Entries Tagged as 'government shutdown'

When the Senate Functioned

October 19th, 2011 at 11:59 pm 46 Comments

Once upon a time, seek legend has it, health the United States Senate could work.  While lost in the mists of time, sovaldi the exact way the Senate worked apparently had to do with something called, “regular order.”

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Who Broke the Government?

David Frum September 26th, 2011 at 11:06 am 186 Comments

In my column for CNN, I explain why government institutions are failing:

Under the old rules, there were certain things that political parties did not do — even though theoretically they could. If one party controlled the Senate and another party controlled the presidency, the Senate party did not reject all the president’s nominees. The party that controlled the House did not refuse to schedule votes on the president’s budgets. Individual senators did not use secret holds to sway national policy. The filibuster was reserved for rare circumstances — not as a routine 60-vote requirement on every Senate vote.

It’s incredible to look back now on how the Reagan tax cut passed the Democratic House in 1981. The Democratic House leaderships could have refused to schedule votes on Reagan’s tax plans. Instead, they not only allowed the tax plan to proceed — but they allowed 48 of 243 Democrats to break ranks on the key procedural vote without negative consequences to their careers in the Democratic party. (Rep. Dan Glickman of Kansas, for example, who voted for the tax cuts would rise to become Secretary of Agriculture under President Clinton.)

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Government Shutdown: Again?

September 26th, 2011 at 11:01 am 61 Comments

Einstein gets credit for many things, diagnosis including his definition of insanity: “doing the same thing over and over again, ampoule and expecting different results.”

Next to that quote should be the official photos of the 112th Congress.

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Lobbyists Drive the Shutdown

April 8th, 2011 at 2:58 am 25 Comments

With fights over budget policy riders threatening to shut down the government, it’s interesting to take a look at what types of policy changes the House GOP is trying to extract through the budget process. Luckily, OMB Watch, a decidedly competent left-of-center regulatory watchdog that happens to have its offices just a few doors down from mine, has put together a very good list of the budget riders that Republicans have attached to their spending plan.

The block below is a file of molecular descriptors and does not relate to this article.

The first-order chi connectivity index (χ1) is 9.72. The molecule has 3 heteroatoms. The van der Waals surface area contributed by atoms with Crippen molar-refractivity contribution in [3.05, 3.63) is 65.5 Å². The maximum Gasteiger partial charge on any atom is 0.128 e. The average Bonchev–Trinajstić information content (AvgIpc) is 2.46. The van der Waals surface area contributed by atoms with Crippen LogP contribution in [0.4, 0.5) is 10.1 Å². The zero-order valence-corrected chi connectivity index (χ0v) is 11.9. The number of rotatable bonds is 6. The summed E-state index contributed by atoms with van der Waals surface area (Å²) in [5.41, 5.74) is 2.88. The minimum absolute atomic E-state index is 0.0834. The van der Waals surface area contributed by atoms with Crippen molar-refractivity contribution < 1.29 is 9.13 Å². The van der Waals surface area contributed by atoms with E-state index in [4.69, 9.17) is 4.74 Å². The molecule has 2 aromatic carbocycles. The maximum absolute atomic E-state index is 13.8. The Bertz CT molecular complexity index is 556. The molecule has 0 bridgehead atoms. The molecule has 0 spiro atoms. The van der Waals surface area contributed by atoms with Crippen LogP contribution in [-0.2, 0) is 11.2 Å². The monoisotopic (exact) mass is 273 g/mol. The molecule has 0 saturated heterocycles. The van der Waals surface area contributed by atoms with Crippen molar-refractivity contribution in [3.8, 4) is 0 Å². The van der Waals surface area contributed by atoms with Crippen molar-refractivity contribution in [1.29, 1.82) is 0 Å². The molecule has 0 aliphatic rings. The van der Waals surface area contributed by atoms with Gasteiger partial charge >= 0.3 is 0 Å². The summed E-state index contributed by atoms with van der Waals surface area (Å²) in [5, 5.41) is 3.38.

A few observations:

1. The media-popular idea idea that the budget fight is driven by the GOP’s cultural-conservative wing seems overblown. There are three provisions (out of nearly 100) that relate to abortion: one applies only the District of Columbia, one only to international organizations, and one only to Planned Parenthood. (And, given a federal court ruling that a more-or-less identical law about ACORN was unconstitutional, the last won’t stand up in court.)  I’m pro-life myself and honestly I can’t see much of a reason to get excited about any of these provisions. There’s nothing in the proposal, best as I can tell, that impacts gays, marriage, gambling, or booze.

2. The proposed healthcare policy riders are so broad that if implemented, they would amount to an outright repeal of the healthcare bill. They offer so little wiggle-room that President Obama can’t, as a political mater, agree to even a single one of them as written.

3. For all the wish-list-making involved in the health care fight, the much longer list of environment-related riders looks like it was written almost entirely by specific industry lobbyists who have good relationships with certain members of Congress. Although there are some very broad efforts that would end virtually every climate-change or carbon-regulation program in the government, most of the environmental efforts are very narrow and, one assumes, serve a very few interests.